“A relationship, I think, is like a shark. It has to constantly move forward or it dies. And I think what we got on our hands is a dead shark.”
If a relationship is going badly, it might be time to get off Facebook and work on the relationship.
The word relationship can describe how well people get on
“Hang on a minute! You said the same thing about the word relations!” I can hear you say.
And you’re right.
But there are some differences.
★ We use relationship for smaller groups of people
As we saw above, relations can describe how things are between countries, cities, large families, companies, etc.
But when we want to make things more personal — more human — we use the word relationship instead.
Interestingly, we often use relationship with words like good or bad.
“We make sure that we maintain a fantastic relationship with our clients.”
“The relationship between the brothers is terrible at the moment.”
★ Common phrases with relationship
When a business relationship starts well, you can say that you’ve established a good relationship.
Then, to make sure things just keep getting better, you can build up the relationship or strengthen the relationship.
Sometimes doing this can take time.
Perhaps you’ve been working on building a relationship with one of your colleagues for a while, but it hasn’t quite happened.
Then one weekend you have to go on a business trip together. You both do a great job at securing a contract, and you enjoy a nice dinner afterwards, where you talk about future trips and working together more.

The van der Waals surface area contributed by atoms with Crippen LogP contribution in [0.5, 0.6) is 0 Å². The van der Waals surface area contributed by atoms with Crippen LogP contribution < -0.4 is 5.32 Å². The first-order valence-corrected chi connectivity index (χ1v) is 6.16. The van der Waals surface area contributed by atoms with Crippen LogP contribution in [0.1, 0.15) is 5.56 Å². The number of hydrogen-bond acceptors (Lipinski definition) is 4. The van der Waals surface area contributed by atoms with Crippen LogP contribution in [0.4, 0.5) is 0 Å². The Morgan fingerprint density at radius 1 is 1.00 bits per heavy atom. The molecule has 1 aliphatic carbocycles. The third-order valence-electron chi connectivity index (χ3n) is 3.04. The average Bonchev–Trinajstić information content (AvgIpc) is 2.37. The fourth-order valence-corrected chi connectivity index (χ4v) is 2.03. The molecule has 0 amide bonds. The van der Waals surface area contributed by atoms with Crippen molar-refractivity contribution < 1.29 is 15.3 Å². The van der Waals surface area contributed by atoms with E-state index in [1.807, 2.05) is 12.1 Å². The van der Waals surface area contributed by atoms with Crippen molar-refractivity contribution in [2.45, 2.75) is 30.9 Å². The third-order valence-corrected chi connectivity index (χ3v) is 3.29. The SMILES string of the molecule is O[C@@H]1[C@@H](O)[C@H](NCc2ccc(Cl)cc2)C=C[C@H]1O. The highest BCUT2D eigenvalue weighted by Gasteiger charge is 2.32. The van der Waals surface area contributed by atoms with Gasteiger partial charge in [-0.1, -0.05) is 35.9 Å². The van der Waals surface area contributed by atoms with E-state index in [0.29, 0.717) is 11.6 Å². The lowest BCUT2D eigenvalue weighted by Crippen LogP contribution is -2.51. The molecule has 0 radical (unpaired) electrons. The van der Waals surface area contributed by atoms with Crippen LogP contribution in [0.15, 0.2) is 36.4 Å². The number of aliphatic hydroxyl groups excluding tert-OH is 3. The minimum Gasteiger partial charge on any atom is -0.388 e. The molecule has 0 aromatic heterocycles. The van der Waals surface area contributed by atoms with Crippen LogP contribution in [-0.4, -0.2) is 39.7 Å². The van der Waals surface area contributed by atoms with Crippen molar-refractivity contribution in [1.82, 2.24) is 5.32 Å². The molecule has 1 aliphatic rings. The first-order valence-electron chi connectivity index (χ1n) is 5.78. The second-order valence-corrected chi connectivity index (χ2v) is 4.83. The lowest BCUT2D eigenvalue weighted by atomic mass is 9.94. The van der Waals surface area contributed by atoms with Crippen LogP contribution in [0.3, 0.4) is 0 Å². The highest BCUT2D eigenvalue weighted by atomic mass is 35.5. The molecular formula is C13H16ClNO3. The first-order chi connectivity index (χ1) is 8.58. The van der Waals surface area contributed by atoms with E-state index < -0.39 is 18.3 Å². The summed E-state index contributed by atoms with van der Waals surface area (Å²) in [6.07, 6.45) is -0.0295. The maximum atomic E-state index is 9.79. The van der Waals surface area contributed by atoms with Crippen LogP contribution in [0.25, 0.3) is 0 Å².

That weekend where it all came together? That was when you cemented your relationship.
Since then, you’ve worked with that colleague very well — you’ve got a good working relationship.
When you have different roles in the relationship (like a doctor and a patient, or a parent and a child), it’s common to say the roles before the word relationship.
So, you can talk about a doctor-patient relationship, a parent-child relationship, or a student-teacher relationship.
You can use relationship to talk about how things and people are connected
If a butterfly flaps its wings in Argentina, then Barry forgets to brush his teeth in Dundee.
We all know everyone else in the world through just seven degrees of separation. That means that I know you through (at the most distant) my friend’s friend’s friend’s friend’s friend’s friend.
And let’s not forget: we’re ALL related!
Everything is connected!
But of course, some things are more closely connected than others.
We can use the phrase “relationship between” to describe (or ask about) how (or how closely) two things are connected.
“There’s a very strong relationship between a plant-based diet and a longer life.”
The relationship between punk music and politics is unbreakable!
That’s it — now you should be able to use relation and relationship like a ninja!
But before we finish, can you answer these questions?
- Which country enjoys particularly good diplomatic relations with your country?
- How do you try to establish a good relationship with people at work?
- What’s the relationship between a pencil and a cassette tape?
Answer in the comments!